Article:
I also feared that the symptoms would last forever, or at least until my body started naturally producing standard amounts of “female” hormones again—a thought which terrified me, because I desperately hoped to avoid menstruating. Assuming that this situation could last several months, I feared that I would fail my exams if I remained in this state.
During those long, lonely, sleepless nights, I began googling the matter. This led me to various anecdotes and evidence that yes, testosterone withdrawal exists. But I also found out that some of my worst symptoms were likely to last only around a week or two. Having a timeline soothed me significantly; pain is more bearable when you know it’s temporary. Being able to count down the days gave me some sense of control.
Around a week before my May appointment, I got my period for the first time in years.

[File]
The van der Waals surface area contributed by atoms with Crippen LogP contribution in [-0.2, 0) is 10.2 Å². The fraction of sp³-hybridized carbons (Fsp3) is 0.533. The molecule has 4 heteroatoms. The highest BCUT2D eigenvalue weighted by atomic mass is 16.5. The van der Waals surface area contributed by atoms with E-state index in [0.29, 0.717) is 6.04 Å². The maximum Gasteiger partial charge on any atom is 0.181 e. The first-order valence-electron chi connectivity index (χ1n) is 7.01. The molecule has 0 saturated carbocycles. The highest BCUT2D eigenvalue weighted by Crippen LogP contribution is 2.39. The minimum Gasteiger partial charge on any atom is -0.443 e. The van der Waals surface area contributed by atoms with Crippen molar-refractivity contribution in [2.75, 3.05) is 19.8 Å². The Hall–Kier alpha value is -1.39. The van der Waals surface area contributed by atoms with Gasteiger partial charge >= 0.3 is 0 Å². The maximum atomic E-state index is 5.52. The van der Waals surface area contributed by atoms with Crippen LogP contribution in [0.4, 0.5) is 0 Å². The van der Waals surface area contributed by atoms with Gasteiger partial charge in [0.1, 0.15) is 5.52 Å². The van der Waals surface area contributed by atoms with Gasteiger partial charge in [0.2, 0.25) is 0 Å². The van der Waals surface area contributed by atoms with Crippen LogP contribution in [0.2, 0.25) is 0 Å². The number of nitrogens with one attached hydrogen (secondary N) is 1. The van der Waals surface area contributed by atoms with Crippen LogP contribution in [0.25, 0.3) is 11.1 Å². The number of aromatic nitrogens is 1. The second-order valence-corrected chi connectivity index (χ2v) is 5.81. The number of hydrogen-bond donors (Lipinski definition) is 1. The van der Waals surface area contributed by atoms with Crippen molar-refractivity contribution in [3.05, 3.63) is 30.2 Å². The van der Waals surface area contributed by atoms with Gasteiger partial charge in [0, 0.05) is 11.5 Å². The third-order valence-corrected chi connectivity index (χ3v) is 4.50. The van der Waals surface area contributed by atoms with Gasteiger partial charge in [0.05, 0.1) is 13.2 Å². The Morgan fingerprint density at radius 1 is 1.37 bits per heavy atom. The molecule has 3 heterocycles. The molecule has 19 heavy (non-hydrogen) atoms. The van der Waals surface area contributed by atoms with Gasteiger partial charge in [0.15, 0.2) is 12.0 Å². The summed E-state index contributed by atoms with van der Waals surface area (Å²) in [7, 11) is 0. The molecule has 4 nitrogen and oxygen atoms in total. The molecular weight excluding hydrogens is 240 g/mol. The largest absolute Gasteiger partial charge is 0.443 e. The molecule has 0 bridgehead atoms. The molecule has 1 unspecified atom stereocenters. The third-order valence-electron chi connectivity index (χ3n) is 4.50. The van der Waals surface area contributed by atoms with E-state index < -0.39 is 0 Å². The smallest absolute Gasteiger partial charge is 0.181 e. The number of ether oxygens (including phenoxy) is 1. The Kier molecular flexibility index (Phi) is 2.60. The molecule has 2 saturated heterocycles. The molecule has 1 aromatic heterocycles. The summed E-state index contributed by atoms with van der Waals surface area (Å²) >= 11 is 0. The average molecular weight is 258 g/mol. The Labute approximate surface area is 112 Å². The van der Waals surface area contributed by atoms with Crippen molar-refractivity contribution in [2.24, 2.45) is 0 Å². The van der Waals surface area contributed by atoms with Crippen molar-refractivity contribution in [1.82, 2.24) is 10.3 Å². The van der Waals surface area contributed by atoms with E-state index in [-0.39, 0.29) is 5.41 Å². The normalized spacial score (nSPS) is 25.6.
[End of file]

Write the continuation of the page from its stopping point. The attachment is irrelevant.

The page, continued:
Still, even after my acute withdrawal symptoms ended in April, I didn’t feel like myself. The exhaustion and insomnia never quite resolved. I begged the school doctor to help me find a specialist who could see me sooner than the one I’d booked for June. Thankfully, he managed to call in a favor on my behalf, bringing forward my appointment to early May—critically, before my exams.
Around a week before my May appointment, I got my period for the first time in years. The pain seemed much worse than previously. I dealt with this as best I could, borrowing hygiene products from my roommate and downing over-the-counter pain relievers. The psychological pain wasn’t as bad as I’d feared, perhaps because I’ve had top surgery and “pass” pretty well. I could bear it, although I would’ve preferred not to.
The appointment itself went surprisingly well. Somehow, the doctor was wholly unaware of my recent struggles to access my medication. When I told her I hadn’t taken hormones in five weeks, she told me I could take my next dose as soon as I got home. She prescribed me a four-month supply, sending the prescription to a sleek, well-lit pharmacy only a few blocks away. While a six-month supply is standard in Italy, she wanted to see how I was feeling on that dose and order blood work before prescribing more.